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Jeremy Cleckley

Rosacea requires a medical diagnosis. Please don't believe you may have this condition (which is lifelong) without securing a diagnosis.
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Modern zinc oxide sunscreens aren't as protective as many believe. Zinc is only completely protective against UV in opaque form. Lighter and clear forms allow light to pass through. You must use this type of zinc in combination with another block for acceptable protection. 
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If your sunscreen is older than six months old, throw it out – keep your bathroom stocked with sunscreen you actually like to use. For patients with rosacea a non-irritating, anti-inflammatory and pleasant-to-use sunscreen is critical.
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There have been many requests for specific rosacea sunscreens I recommend, so I have made a list of my suggestions at ... These are sunscreens patients seem to do particularly well with and are a good place to start given the 100s from which patients can choose. I particularly like the new La Prairie sunscreen and Rosacea Treatment Clinic sunscreens in general, particularly the new SPF 30 and SPF 50 which contain the latest sunscreen agents – more effective than what's available in the US and with cosmetic properties belying the fact that they are sunscreens. 
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Bacterial Cause Found For Skin Condition Rosacea

Scientists are closer to establishing a definitive bacterial cause for the skin condition rosacea. This will allow more targeted, effective treatments to be developed for sufferers, according to a review published in the Journal of Medical Microbiology.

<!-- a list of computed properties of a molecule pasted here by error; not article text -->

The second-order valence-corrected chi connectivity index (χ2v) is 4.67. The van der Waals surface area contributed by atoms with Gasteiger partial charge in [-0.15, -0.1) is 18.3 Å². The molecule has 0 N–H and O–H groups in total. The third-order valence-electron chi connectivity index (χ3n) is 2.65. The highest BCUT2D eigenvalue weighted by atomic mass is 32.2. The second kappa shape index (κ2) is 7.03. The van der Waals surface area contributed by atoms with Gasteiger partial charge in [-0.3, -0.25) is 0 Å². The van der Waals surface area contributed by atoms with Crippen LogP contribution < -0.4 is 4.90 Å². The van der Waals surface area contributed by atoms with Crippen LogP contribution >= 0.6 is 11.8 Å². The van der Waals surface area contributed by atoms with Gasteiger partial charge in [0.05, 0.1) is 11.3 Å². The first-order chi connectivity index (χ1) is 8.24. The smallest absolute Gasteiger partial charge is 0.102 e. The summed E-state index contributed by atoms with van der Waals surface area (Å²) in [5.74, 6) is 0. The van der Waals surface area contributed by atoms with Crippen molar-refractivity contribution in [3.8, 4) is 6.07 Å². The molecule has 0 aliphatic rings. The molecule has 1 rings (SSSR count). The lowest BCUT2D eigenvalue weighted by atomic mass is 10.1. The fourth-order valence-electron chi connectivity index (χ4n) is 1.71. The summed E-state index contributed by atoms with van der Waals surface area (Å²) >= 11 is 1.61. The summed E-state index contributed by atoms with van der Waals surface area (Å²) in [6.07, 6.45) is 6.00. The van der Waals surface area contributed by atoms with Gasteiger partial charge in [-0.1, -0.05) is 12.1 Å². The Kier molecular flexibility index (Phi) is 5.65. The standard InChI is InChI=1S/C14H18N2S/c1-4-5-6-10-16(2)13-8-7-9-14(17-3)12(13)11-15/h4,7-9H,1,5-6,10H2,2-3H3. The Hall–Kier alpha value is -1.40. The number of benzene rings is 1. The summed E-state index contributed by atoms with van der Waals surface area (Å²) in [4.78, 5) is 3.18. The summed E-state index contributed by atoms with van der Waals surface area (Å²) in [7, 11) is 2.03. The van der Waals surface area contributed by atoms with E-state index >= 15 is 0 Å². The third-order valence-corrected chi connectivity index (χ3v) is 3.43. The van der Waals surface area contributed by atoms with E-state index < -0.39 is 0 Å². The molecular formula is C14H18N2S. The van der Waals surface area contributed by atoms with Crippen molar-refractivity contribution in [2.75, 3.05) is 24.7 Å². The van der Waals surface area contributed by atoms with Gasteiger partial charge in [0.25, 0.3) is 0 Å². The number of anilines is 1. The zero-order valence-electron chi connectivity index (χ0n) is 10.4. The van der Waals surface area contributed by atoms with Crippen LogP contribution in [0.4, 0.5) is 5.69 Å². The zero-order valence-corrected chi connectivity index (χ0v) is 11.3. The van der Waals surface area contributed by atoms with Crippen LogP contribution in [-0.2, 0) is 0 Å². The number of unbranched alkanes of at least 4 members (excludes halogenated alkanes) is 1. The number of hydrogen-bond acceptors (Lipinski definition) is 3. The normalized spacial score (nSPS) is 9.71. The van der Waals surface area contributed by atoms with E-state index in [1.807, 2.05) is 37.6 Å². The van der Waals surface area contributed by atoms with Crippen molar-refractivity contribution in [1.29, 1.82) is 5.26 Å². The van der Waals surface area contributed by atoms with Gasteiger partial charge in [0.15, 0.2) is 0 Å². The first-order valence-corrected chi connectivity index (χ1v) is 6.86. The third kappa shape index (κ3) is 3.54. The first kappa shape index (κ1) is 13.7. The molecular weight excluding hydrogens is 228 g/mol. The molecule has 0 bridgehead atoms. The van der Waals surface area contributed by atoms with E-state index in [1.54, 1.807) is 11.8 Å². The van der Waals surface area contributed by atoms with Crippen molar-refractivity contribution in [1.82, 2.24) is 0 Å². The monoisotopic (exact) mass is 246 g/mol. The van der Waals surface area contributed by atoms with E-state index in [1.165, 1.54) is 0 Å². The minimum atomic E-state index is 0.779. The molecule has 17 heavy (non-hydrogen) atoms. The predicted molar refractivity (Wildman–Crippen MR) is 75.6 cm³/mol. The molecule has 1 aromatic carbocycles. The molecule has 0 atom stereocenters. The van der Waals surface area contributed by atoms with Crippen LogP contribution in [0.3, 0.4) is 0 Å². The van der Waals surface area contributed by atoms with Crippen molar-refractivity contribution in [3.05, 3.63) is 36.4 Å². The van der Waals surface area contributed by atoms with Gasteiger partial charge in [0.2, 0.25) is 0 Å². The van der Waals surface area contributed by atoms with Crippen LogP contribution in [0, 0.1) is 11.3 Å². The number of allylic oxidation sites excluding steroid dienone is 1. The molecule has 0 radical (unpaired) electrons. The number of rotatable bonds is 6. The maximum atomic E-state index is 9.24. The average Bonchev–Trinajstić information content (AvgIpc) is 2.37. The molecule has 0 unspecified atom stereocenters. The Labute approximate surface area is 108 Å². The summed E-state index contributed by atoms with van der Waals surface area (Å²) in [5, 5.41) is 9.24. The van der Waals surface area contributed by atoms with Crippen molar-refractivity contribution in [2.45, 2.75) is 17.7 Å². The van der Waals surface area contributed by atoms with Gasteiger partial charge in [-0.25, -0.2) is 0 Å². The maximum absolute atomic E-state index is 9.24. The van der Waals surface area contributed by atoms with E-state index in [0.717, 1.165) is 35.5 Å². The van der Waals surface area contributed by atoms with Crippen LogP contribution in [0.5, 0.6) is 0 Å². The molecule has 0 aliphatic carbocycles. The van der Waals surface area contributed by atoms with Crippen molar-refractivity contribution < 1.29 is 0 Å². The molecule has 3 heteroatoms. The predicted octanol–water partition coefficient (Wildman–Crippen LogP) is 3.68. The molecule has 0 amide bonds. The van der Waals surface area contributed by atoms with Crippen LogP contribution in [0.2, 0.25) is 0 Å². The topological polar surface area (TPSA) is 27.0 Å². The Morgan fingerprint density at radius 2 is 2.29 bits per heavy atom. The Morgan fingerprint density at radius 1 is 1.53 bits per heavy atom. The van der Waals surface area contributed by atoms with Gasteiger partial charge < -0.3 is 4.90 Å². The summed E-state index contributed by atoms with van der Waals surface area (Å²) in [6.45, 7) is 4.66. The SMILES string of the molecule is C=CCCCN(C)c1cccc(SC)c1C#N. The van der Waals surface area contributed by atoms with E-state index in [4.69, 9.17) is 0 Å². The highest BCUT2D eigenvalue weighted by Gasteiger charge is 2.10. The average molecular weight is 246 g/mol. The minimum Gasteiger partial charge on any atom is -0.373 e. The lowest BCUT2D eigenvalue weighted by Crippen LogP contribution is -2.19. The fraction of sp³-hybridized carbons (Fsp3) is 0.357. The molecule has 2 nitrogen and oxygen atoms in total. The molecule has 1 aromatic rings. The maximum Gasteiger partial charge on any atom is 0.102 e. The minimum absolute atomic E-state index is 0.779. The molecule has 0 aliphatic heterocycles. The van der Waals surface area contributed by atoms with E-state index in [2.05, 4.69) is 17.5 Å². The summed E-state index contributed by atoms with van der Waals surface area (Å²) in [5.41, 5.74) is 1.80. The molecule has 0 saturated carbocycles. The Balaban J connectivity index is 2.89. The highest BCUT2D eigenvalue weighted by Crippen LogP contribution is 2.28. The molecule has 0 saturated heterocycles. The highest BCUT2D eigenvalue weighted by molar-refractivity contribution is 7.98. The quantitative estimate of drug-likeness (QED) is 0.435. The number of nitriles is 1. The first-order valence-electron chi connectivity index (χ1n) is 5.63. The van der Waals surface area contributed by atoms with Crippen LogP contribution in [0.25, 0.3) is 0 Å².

Rosacea is a common dermatological condition that causes reddening and inflammation of the skin mostly around the cheeks, nose and chin. In severe cases skin lesions may form and lead to disfigurement. Rosacea affects around 3% of the population – usually fair-skinned females aged 30-50 and particularly those with weak immune systems. The condition is treated with a variety of antibiotics, even though there has never been a well-established bacterial cause.

A new review carried out by the National University of Ireland concludes that rosacea may be triggered by bacteria that live within tiny mites that reside in the skin.

The mite species Demodex folliculorum is worm-like in shape and usually lives harmlessly inside the pilosebaceous unit which surrounds hair follicles of the face. They are normal inhabitants of the face and increase in number with age and skin damage – for example, following exposure to sunlight. The numbers of Demodex mites living in the skin of rosacea patients is higher than in normal individuals, which has previously suggested a possible role for the mites in initiating the condition.

More recently, the bacterium Bacillus oleronius was isolated from inside a Demodex mite and was found to produce molecules provoking an immune reaction in rosacea patients. Other studies have shown patients with varying types of rosacea react to the molecules produced by this bacterium – exposing it as a likely trigger for the condition. What's more, this bacterium is sensitive to the antibiotics used to treat rosacea.

Dr Kevin Kavanagh who conducted the review explained, "The bacteria live in the digestive tracts of Demodex mites found on the face, in a mutually beneficial relationship. When the mites die, the bacteria are released and leak into surrounding skin tissues - triggering tissue degradation and inflammation."

"Once the numbers of mites increase, so does the number of bacteria, making rosacea more likely to occur. Targeting these bacteria may be a useful way of treating and preventing this condition," said Dr Kavanagh. "Alternatively we could look at controlling the population of Demodex mites in the face. Some pharmaceutical companies are already developing therapies to do this, which represents a novel way of preventing and reversing rosacea, which can be painful and embarrassing for many people."

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